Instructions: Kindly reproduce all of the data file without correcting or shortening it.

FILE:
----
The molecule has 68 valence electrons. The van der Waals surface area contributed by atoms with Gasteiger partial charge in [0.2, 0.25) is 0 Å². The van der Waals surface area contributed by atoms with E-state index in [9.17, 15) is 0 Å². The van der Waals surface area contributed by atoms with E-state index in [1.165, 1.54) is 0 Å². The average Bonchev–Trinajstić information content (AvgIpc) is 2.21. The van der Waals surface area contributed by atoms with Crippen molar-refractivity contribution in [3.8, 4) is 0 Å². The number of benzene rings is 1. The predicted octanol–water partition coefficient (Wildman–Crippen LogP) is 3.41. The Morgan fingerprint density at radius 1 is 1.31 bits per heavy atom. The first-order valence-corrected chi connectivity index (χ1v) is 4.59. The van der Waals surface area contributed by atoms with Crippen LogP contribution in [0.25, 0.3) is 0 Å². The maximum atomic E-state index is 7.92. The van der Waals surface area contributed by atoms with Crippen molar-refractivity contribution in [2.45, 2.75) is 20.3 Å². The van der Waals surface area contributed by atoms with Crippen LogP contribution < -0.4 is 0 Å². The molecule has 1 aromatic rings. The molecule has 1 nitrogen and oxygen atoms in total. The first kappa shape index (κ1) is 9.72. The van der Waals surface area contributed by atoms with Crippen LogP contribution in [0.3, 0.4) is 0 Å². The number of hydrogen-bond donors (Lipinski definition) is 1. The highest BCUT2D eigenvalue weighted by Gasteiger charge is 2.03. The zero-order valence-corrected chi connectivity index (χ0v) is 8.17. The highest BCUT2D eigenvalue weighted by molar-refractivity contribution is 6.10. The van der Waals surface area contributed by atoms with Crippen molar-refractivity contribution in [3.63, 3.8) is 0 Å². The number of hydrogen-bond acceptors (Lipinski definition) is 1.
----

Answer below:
The molecule has 68 valence electrons. The van der Waals surface area contributed by atoms with Gasteiger partial charge in [0.2, 0.25) is 0 Å². The van der Waals surface area contributed by atoms with E-state index in [9.17, 15) is 0 Å². The van der Waals surface area contributed by atoms with E-state index in [1.165, 1.54) is 0 Å². The average Bonchev–Trinajstić information content (AvgIpc) is 2.21. The van der Waals surface area contributed by atoms with Crippen molar-refractivity contribution in [3.8, 4) is 0 Å². The number of benzene rings is 1. The predicted octanol–water partition coefficient (Wildman–Crippen LogP) is 3.41. The Morgan fingerprint density at radius 1 is 1.31 bits per heavy atom. The first-order valence-corrected chi connectivity index (χ1v) is 4.59. The van der Waals surface area contributed by atoms with Crippen LogP contribution in [0.25, 0.3) is 0 Å². The maximum atomic E-state index is 7.92. The van der Waals surface area contributed by atoms with Crippen molar-refractivity contribution in [2.45, 2.75) is 20.3 Å². The van der Waals surface area contributed by atoms with Crippen LogP contribution < -0.4 is 0 Å². The molecule has 1 aromatic rings. The molecule has 1 nitrogen and oxygen atoms in total. The first kappa shape index (κ1) is 9.72. The van der Waals surface area contributed by atoms with Crippen LogP contribution in [0.3, 0.4) is 0 Å². The number of hydrogen-bond donors (Lipinski definition) is 1. The highest BCUT2D eigenvalue weighted by Gasteiger charge is 2.03. The zero-order valence-corrected chi connectivity index (χ0v) is 8.17. The highest BCUT2D eigenvalue weighted by molar-refractivity contribution is 6.10. The van der Waals surface area contributed by atoms with Crippen molar-refractivity contribution in [3.63, 3.8) is 0 Å². The number of hydrogen-bond acceptors (Lipinski definition) is 1.